The advantage to decimal over the current format is that most readings taken "in the real world" by "real people" of anything of scientific or financial intrest aren’t in base 2, and therefore anything that better represents things of interest to most people in the real world in the manner in which they are measured is likely to be better accepted.

It’s slower, and optimizing hardware for it is more difficult, but if given a choice between being able to represent a .1 interval precisely as it is measured or not being able to measure it precisely as it is measured, I think most people would pick slow and precise over fast and inaccurate for their simulations, etc.

16. Eric Lippert says:

Hence the "decimal" type in C#, VB6 and VB.NET. A decimal is a 96 bit integer scaled by a power of ten. The power can be any exponent from 0 to -28, which means that 0.1 can be represented exactly.

Similarly, the Currency type in VBScript is a 64 bit integer with a fixed exponent of 10^-4. That can also represent 0.1 exactly.

Both systems trade execution speed for decimal precision. I don’t know why more people don’t use them.

17. Ken Warren says:

Multiplications explain the tendency for financial data to follow Benson’s, but what about data from nature? River lengths show it for instance, irrespective of the units (miles, kilometres – even inches) used.

18. Eric Lippert says:

Look at it this way: take a set of river lengths. Pick Measuring System #1, and determine the distribution of first digits. Suppose it’s "miles"

Now pick a random number, say 12.3. Say a "frob" is 1/12.3 miles. Multiply every length by that number, so that you’ve now got a set of measurements in frobs, not miles.

Check out the new distribution.

Would you expect the distributions of first digits to be roughly the same whether in miles or frobs? Would you expect it to be the same given ANY choice of measuring unit?

Such sets are "scale invariant", and the only distribution which is scale invariant is the Benford’s Law distribution.

19. Jerry says:

Very Interesting. Now I’m wondering if as a Fibonacci Series. In Elliot Wave Theory, the stock market moves up and down based on Fibonacci series. And This series can be found ad infinitum in long term and short term charts. So my question is, does Benfords law apply if let’s say the Stock market hit 1000. Could you drop the first digit and apply benfords law to the 2nd digit as if it were the 1st. And so forth. Am I just blabbering or is there patterns within patterns using Benfords Law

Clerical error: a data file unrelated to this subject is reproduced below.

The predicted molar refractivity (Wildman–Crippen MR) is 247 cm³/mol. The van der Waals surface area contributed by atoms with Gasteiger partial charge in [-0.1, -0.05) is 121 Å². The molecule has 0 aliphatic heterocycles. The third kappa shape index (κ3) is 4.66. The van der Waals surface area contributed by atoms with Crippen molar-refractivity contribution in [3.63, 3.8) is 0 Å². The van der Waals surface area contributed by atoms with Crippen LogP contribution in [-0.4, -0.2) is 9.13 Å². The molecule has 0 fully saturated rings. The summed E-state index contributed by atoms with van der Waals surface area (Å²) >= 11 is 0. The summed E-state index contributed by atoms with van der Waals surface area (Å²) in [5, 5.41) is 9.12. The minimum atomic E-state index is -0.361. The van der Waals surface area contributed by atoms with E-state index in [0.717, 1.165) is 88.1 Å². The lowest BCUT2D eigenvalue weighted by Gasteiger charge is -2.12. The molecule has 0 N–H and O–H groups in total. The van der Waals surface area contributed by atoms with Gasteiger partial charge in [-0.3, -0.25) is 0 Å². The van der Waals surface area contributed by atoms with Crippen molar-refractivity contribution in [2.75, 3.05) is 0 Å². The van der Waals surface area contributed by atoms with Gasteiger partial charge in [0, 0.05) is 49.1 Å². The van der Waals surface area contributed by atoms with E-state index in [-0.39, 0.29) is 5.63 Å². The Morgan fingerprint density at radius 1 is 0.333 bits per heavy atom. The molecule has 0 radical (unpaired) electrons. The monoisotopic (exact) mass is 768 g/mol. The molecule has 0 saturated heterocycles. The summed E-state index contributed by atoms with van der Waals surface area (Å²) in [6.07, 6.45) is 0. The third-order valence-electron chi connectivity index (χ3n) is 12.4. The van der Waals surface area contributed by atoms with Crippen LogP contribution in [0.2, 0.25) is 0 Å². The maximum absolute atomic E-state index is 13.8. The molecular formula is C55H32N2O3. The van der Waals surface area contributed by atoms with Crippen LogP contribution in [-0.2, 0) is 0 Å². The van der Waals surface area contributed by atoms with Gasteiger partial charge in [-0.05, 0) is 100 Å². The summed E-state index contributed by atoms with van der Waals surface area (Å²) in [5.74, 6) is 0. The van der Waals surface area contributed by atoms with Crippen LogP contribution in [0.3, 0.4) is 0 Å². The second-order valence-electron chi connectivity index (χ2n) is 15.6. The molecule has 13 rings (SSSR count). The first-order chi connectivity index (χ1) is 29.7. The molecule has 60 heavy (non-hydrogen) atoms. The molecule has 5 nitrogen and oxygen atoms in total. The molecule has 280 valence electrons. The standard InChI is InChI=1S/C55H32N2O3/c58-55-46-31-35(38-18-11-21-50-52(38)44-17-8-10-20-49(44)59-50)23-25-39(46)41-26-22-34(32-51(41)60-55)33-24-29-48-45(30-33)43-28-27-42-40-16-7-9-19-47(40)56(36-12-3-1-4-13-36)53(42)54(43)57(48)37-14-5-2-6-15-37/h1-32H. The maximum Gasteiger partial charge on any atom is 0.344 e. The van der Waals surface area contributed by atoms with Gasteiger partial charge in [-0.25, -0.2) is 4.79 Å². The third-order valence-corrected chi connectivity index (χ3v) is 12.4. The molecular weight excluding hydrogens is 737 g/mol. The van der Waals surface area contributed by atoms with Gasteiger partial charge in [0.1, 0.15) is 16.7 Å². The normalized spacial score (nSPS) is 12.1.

20. RICHARD PALMER says:

This is a "MSD" law (Most Significant Digit). It is interesting to think about what an LSD law would look like. Consider what I will call a "Grocery Store Receipt" law. I am thinking about a receipt from a grocery store that shows quantities, prices, and total cost (Q*P). Assume quantities are uniformly distributed (not true in reality) & that prices are uniformly distributed. Then the distribution of the LSD of total costs is NOT uniformly distributed.

Jerry –

Check out the graphic chart at this link:

http://www.aicpa.org/pubs/jofa/may1999/nigrini.htm

I as per Mark Nigrini’s web site, I made a list of the sizes of all the files on my C: drive (Window’s machine) and applied Benford’s Law to the list of numbers. It was quite amazing to see that the law applied to the file sizes with two anomalies: those beginning with the digits 5 and 7.. these happen to be font files and DLL’s. Applying Benford’s to not only the first digit, but the first and second combination, first second and third, etc… can reveal all types of anomalies.

22. Mike Blakley says:

There are a wide variety of uses for the application of Benford’s law – detection of tax fraud, voting (ballot box) fraud, "curb-stoning" in surveys, etc.  I have also posed an Excel workbook at http://www.ezrstats.com/EZSXL/Test_Benfords_law.xls with all the formulae – first 1-3 digits, last 1-2 digits, second digit, etc.

23. Eric,

Do you have a vba code example that will help me understand your example?

Could Benford’s law be used to test the legitimacy of a gaussian time series?

24. John Morrow says:

There is a free utility which will do Benford’s law analysis on Comma Separated Value files here:

http://www.checkyourdata.com

25. Aaron Davies says:

sounds related to the central limit theorem and the tendency to converge on a normal distribution when there's enough things going on.

I don't see the connection at all. Can you explain? – Eric

26. Ianier Munoz says:

Here's in my opinion a very elegant explanation of the "law": http://www.dsprelated.com/…/55.php

27. Sarah says:

I found an Excel spreadsheet to investigate Benford's Law at investexcel.net/…/benfords-law-excel